BIN THERE, DONE THAT
His blood pressure increased well above normal, but Rick Bot otherwise escaped unscathed from a potentially disastrous farm incident on Feb. 15.
Bot was loading out beans on his brother Ben's farm 10 miles northeast of Minneota and 10 miles west of Cottonwood. He had climbed down inside a 24-foot grain bin to break apart beans that had formed into frozen clumps so they could go through the auger.
"I was using a long-handled spade with a 9- or 10-foot handle to break up the beans," he said.
When a large chunk was broken up, the auger drew the beans in faster than Bot anticipated and in a matter of moments he was drawn to the bottom of the bin and stood waist deep in beans. Bot was in no danger of getting his feet caught in the auger as there is a guard on top of it, but he was unable to pull himself free beans in order to climb back up the ladder inside the bin.
At 3:56 p.m., Bot pulled out his cell phone and called his brother who was just outside the bin.
"Ben shut off the auger and climbed up the bin and looked down through the top and saw I was waist deep and couldn't get out," Bot told. "We really didn't have anything that would work to try and pull me out because I was stuck in there pretty good, so I told Ben to call 911."
Because Ben's farm is in Vallers Township, the call went out to the Cottonwood Fire Department and EMT personnel.
The first man on the scene was a farm neighbor, who was also a member of the Cottonwood Fire Department. He lowered a ratchet strap down to Bot, who hooked it under his shoulders. But that maneuver didn't work as Bot was wedged in too tight.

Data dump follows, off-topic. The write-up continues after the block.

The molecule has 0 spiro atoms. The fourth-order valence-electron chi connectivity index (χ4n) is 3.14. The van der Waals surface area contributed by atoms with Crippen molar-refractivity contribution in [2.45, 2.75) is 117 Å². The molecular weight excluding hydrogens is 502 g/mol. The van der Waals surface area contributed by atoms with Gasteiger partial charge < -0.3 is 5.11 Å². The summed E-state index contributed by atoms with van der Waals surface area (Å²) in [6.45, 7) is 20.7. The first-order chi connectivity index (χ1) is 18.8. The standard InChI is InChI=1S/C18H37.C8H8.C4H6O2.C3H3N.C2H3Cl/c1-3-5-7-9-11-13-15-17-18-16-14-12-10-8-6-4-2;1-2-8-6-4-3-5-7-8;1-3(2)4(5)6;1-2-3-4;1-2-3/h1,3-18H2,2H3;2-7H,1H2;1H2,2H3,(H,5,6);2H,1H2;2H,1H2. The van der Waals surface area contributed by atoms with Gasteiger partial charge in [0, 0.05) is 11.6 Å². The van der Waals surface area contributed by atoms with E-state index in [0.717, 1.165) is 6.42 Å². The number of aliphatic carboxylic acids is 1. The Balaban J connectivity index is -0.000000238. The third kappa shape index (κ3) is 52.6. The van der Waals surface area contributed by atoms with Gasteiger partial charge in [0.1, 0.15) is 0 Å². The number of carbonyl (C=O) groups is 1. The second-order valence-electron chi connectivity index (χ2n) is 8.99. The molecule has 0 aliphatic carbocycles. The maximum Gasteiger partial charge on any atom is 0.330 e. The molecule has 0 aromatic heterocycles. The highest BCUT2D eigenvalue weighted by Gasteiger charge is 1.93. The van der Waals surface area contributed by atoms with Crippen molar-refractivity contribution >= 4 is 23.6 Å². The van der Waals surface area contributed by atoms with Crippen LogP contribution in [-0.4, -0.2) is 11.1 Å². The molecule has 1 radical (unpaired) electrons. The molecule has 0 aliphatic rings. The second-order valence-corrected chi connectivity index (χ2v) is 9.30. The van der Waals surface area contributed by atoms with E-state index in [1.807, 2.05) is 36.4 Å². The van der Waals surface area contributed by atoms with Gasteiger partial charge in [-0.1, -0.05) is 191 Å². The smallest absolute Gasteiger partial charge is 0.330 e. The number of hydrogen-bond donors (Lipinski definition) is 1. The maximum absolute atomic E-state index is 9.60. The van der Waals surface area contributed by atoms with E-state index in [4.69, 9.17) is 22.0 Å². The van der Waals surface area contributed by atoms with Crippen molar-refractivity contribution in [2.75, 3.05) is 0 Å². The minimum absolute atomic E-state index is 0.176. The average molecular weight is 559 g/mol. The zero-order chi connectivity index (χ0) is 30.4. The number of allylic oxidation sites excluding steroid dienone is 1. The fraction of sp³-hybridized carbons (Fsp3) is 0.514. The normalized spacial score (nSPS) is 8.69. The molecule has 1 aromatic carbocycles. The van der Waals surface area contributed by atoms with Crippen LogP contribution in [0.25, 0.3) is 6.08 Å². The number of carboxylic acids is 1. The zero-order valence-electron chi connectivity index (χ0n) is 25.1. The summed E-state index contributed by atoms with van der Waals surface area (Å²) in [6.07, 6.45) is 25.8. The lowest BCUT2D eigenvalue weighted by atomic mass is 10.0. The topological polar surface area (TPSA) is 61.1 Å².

Once the other firemen arrived around 4:15 p.m., they lowered six to eight panels that were approximately 18" x 2' down into the bin that are designed for these types of accidents in grain bins. The panels form a circle around the trapped person, while also forming a wall to keep the beans outside the panels from converging on the person. A pail was then lowered down to Bot.
Several firemen then positioned themselves at various heights on the ladder inside the bin. Bot would then fill the bucket with beans inside the circular panels and hand it to the first man on the assembly line and eventually brought to the top and dumped. Bot repeated the process several times until the beans were below his knees.
A tie-strap was then sent down and Bot squatted down in a sitting position and hooked the strap under his knees.
"The rescue workers were able to pull me out that way and I was able to climb up the ladder to get out," Bot explained.
When Bot emerged out of the top of the bin to begin his descent back down on the outside ladder, the time was 5:06 p.m. All told, he was inside the bin for well over an hour.
"My feet started getting cold because of the frozen beans," he said. "I wasn't in there that long, but the mold dust was starting to get to me because I didn't have a mask on."
Because Rick's wife, Ruth, was planning to go to Sioux Falls that day, Rick figured she wasn't home. Similar to a phone tree, Ben notified his wife, Jan, who then called Rick's daughter, Carolyn, who then called her mother, who had not yet left for Sioux Falls.
"Everyone knew about it before I did," Ruth laughed. "When I got there around 4:15, there were fire trucks, ambulances, pickup trucks and people standing all around the bin.
"It was scary, but I knew Rick was in good hands when I watched the Cottonwood Firemen and First Responders at work. They really knew what they were doing. We are grateful and blessed for the wonderful support Rick was given by those men and women."
The Cottonwood Fire Department personnel had never used the panels before in an actual emergency. They had only practiced with them one time before in an empty bin.
"They really did a great job," Rick said. "Farming is a dangerous job and we are fortunate to have their help."
Rick's vitals were checked by First Responders in the ambulance, and his blood pressure was initially 188/108.
Other than being a little chilled, Rick came out okay. His blood pressure eventually went back to his normal 120/74.
"Praise the lord," Ruth said. "He had an eye on us."